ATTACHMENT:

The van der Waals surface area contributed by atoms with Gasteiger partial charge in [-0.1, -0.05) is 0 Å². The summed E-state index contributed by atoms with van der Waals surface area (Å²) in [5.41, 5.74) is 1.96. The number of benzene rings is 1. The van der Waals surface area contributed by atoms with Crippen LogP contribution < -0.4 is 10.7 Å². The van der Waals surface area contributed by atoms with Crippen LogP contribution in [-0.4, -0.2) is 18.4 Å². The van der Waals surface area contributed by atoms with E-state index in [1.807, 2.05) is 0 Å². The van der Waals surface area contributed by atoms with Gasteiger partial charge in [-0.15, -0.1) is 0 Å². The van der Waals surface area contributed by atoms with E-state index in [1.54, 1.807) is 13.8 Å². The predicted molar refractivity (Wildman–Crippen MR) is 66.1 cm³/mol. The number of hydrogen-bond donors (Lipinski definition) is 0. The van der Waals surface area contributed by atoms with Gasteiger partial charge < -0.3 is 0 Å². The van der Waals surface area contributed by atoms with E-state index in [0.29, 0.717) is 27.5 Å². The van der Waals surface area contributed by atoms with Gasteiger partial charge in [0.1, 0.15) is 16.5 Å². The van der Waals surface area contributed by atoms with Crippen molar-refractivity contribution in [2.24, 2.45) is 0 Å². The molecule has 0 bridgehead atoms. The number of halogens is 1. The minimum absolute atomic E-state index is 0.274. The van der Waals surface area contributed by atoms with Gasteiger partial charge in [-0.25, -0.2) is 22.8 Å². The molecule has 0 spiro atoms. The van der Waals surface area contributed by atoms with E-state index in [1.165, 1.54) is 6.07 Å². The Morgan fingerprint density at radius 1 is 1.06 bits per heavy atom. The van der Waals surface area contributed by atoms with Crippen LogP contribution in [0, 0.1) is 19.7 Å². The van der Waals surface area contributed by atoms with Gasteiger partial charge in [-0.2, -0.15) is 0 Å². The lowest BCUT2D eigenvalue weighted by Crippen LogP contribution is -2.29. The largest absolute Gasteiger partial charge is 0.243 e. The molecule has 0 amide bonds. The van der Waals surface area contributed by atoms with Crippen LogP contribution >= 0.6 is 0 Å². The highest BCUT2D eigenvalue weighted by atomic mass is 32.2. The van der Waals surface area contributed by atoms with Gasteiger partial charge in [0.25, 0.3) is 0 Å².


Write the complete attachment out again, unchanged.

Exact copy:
The van der Waals surface area contributed by atoms with Gasteiger partial charge in [-0.1, -0.05) is 0 Å². The summed E-state index contributed by atoms with van der Waals surface area (Å²) in [5.41, 5.74) is 1.96. The number of benzene rings is 1. The van der Waals surface area contributed by atoms with Crippen LogP contribution < -0.4 is 10.7 Å². The van der Waals surface area contributed by atoms with Crippen LogP contribution in [-0.4, -0.2) is 18.4 Å². The van der Waals surface area contributed by atoms with E-state index in [1.807, 2.05) is 0 Å². The van der Waals surface area contributed by atoms with Gasteiger partial charge in [-0.15, -0.1) is 0 Å². The van der Waals surface area contributed by atoms with E-state index in [1.54, 1.807) is 13.8 Å². The predicted molar refractivity (Wildman–Crippen MR) is 66.1 cm³/mol. The number of hydrogen-bond donors (Lipinski definition) is 0. The van der Waals surface area contributed by atoms with Gasteiger partial charge < -0.3 is 0 Å². The van der Waals surface area contributed by atoms with E-state index in [0.29, 0.717) is 27.5 Å². The van der Waals surface area contributed by atoms with Gasteiger partial charge in [0.1, 0.15) is 16.5 Å². The van der Waals surface area contributed by atoms with Crippen molar-refractivity contribution in [2.24, 2.45) is 0 Å². The molecule has 0 bridgehead atoms. The number of halogens is 1. The minimum absolute atomic E-state index is 0.274. The van der Waals surface area contributed by atoms with Gasteiger partial charge in [-0.25, -0.2) is 22.8 Å². The molecule has 0 spiro atoms. The van der Waals surface area contributed by atoms with E-state index in [1.165, 1.54) is 6.07 Å². The Morgan fingerprint density at radius 1 is 1.06 bits per heavy atom. The van der Waals surface area contributed by atoms with Crippen LogP contribution in [0, 0.1) is 19.7 Å². The van der Waals surface area contributed by atoms with Gasteiger partial charge in [-0.2, -0.15) is 0 Å². The lowest BCUT2D eigenvalue weighted by Crippen LogP contribution is -2.29. The largest absolute Gasteiger partial charge is 0.243 e. The molecule has 0 amide bonds. The van der Waals surface area contributed by atoms with Crippen LogP contribution >= 0.6 is 0 Å². The highest BCUT2D eigenvalue weighted by atomic mass is 32.2. The van der Waals surface area contributed by atoms with Gasteiger partial charge in [0.25, 0.3) is 0 Å².